Part 11: Roel Zuidhof (53) from Amersfoort

Photo and text: Jeroen Hendriks

Roel is the director of libraries from the municipality of Nijkerk and adopted a grave in 2017.

“I grew up as a child with parents who really went through the Second World War in Groningen. My dad had to go into hiding and the fear this caused whenever the Germans held a roundup was immense. Even after many years he could not keep his eyes dry as he looked at his hiding place and relived it all.

The Scholten house (headquarters of the German Sicherheitsdienst) was infamous and many inhabitants of the city of Groningen and province (with the same name) have been horribly tortured there and murdered, sometimes without their body ever being found. I always felt very bad about that: family not knowing where someone lies buried. No grave to go to.

I also noticed when the state made funds available for the recovery of crashed aircraft. Sometimes with the crew still on aboard. Some municipalities said: ‘Leave them be. We’re not going to investigate.’ That was mainly finance driven. For if you realize what it does to a family when a father, son or uncle is recovered and they have a place to grieve…”

It was really brought home to Roel when he read an article about an old Russian woman receiving computer lessons. “She googled her grandfather’s name and the first hits included the name of the Soviet Military Cemetery in Leusden.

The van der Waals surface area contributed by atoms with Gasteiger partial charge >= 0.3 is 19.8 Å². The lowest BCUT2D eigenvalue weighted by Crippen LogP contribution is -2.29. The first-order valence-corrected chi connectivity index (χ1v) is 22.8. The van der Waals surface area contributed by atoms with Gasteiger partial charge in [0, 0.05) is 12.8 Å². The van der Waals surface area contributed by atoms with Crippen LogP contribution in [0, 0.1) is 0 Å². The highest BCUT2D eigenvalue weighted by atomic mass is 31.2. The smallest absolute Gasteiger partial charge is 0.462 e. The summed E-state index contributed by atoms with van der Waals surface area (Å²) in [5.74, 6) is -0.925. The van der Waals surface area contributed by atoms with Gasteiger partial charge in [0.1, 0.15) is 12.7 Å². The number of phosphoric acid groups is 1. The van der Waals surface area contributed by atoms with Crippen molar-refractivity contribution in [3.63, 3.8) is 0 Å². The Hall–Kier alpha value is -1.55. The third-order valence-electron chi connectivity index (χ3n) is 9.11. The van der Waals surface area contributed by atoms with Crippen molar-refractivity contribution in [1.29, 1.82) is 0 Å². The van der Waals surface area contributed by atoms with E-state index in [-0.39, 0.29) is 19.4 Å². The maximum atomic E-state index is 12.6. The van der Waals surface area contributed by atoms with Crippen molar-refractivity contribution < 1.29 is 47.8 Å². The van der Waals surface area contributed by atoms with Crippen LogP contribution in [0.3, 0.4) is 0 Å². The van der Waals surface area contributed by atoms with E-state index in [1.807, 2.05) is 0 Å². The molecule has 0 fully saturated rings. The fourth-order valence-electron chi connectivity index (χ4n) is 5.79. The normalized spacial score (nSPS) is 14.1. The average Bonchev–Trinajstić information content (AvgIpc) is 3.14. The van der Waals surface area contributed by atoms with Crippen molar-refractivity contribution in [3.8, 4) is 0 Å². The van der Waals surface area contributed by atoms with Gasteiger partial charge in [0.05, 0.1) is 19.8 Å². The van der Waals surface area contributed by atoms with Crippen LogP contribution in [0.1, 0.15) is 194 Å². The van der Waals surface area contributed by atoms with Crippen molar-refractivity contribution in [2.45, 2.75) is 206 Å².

When thanks to the foundation they finally stand at the grave of their loved one, that touches me. That’s why I adopted a grave. I like to contribute. To give all those prisoners, who were abused, shot or died from deprivation, a place where they are being remembered with honour. And to have the location of their grave if possible made known to the relatives. All credit to the foundation and the unrelenting effort of Remco Reiding and all volunteers to keep digging and drawing attention to this quest.”

Roel has adopted an anonymous grave.

“As far as I know there is no story attached to it. Naturally I hope that somewhere a family member is found. I once studied Russian when I attended the library academy. But that knowledge has long since gone. Maybe this is another reason to take it up again and do some digging myself, mail et cetera…”